Today’s post has been brought to you by Chateau Peyrassol. All opinions expressed are my own. The following message is intended for those 21+. Please enjoy responsibly.
Today we’re revisiting Chateau Peyrassol, a winery based in Cotes de Provence, France. I’ll be reviewing their 2019 Rosé Wine, and offering tasting and aromatic notes, along with suggested food pairings.
The Where – Cotes de Provence, France
The largest of the Provence appellations, Cotes de Provence covers about half of the entire Provence wine region. The overwhelming majority of the appellation’s output is rosé wine, in excess of ninety percent according to tracking by Vins de Provence [LINK https://www.vinsdeprovence.com/en/les-appellations/cotes-de-provence ], of which a substantial amount is produced from Tibouren grapes, which are a local Provencal varietal, along with Cinsault, another local grape. Aside from local grapes, the area also produces Grenache, Syrah, and Mouvedre. The geography and climate of Cotes de Provence is surprisingly varied, from the balmier, sea breeze lashed Mediterranean climates found along the coast of the appellation’s southern reaches, to the cooler sub-alpine hills in the north.
The Bottle – A Showcase
Today we’re review a 2019 Rosé Wine from Chateau Peyrassol.
Aromatics and Tasting – The Review
Off the top of the glass, the wine introduces itself with a bouquet of fresh red fruit aromatics, which are best described as bright and crisp. Deeper into the glass, you’ll detect a sharp but refreshing acidity laced in yellow citrus. Very similar to last year’s bottle, the descriptive words to come to mind are ‘ripe red cherry,’ and ‘juicy stone fruit,’ such as apricot or ‘maybe’ ripe peach. On the palate, the wine is very lightly textured, bordering on delicate. Again, similar to last year’s bottle, the aromatics carry over quite nicely to the flavor profile – chiefly the cherry and apricot notes.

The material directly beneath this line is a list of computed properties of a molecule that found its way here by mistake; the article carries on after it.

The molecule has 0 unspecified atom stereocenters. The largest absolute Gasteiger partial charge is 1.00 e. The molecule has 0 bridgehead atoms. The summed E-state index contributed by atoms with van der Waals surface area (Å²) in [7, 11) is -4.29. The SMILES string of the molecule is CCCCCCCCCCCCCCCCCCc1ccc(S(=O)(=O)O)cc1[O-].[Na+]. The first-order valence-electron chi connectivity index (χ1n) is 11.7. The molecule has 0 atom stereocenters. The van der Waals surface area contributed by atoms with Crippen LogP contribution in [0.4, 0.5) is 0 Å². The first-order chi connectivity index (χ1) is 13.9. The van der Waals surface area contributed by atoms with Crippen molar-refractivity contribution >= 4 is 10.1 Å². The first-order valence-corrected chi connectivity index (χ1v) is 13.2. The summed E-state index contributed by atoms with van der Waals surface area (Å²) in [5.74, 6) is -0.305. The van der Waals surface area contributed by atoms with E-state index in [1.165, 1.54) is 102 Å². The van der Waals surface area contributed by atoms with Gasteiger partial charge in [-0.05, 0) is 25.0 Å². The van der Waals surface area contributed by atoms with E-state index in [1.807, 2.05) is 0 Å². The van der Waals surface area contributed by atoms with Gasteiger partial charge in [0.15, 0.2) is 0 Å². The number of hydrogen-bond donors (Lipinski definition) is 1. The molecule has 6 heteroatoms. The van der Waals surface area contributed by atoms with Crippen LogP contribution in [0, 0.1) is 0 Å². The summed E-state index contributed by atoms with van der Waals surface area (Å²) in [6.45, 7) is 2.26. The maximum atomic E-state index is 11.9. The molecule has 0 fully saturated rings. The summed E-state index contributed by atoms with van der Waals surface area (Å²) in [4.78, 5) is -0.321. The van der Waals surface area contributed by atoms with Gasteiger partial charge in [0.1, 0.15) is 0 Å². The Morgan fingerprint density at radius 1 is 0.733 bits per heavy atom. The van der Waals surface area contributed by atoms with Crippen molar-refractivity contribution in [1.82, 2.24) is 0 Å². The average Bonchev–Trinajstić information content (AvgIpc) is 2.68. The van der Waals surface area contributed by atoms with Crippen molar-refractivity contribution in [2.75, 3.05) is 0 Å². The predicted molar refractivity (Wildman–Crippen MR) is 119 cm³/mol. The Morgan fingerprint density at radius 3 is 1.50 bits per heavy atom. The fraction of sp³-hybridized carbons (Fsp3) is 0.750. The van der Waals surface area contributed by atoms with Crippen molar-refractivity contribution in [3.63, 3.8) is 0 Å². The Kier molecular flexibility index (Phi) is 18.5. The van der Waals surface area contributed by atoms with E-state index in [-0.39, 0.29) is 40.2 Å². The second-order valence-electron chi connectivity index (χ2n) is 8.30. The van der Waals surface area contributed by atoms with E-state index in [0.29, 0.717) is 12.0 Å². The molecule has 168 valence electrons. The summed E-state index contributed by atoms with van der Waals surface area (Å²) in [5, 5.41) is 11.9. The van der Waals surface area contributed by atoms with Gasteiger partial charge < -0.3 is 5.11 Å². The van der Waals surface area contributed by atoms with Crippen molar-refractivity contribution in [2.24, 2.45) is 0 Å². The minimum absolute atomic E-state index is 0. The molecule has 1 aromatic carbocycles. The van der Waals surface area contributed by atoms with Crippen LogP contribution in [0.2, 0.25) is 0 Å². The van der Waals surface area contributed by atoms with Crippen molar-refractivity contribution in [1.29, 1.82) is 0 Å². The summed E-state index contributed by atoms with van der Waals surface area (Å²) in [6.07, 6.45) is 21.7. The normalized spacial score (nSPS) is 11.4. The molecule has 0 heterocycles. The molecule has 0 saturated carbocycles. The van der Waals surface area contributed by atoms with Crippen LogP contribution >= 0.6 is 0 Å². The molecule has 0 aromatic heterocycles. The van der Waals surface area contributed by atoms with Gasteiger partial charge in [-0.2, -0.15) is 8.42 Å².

What to Eat – The Pairing
In reviewing the 2018 vintage of this bottle, I had originally suggested Crostini topped with Truffle Goat Cheese crusted in Pignoli Nuts, along with Fig and Herb Marinated Salmon.
Those pairings would go great with this bottle. However, I do want to say this bottle is very much what I think of when I try to imagine a ‘summer rosé’ for sipping outdoors on the porch, or with light barbecue or grilled seafood. To that point, think of things like a refreshing Aguachile set over tuna in lettuce cups prepared with mango, hearts of palm, and red onion.
In closing, I want to emphasize that this is very much a bottle where you don’t want to overshadow or overwhelm this otherwise delicate wine with something harsh. Think of light cheese boards, light charcuterie, or herbed white-bodied fish, and lightly grilled chicken.
Have you tried it? If so, we would love to hear from you! Give us a shout out on Instagram or Facebook with a picture of what you prepared, or let us know down below in the comments how it turned out! We can’t wait to hear from you!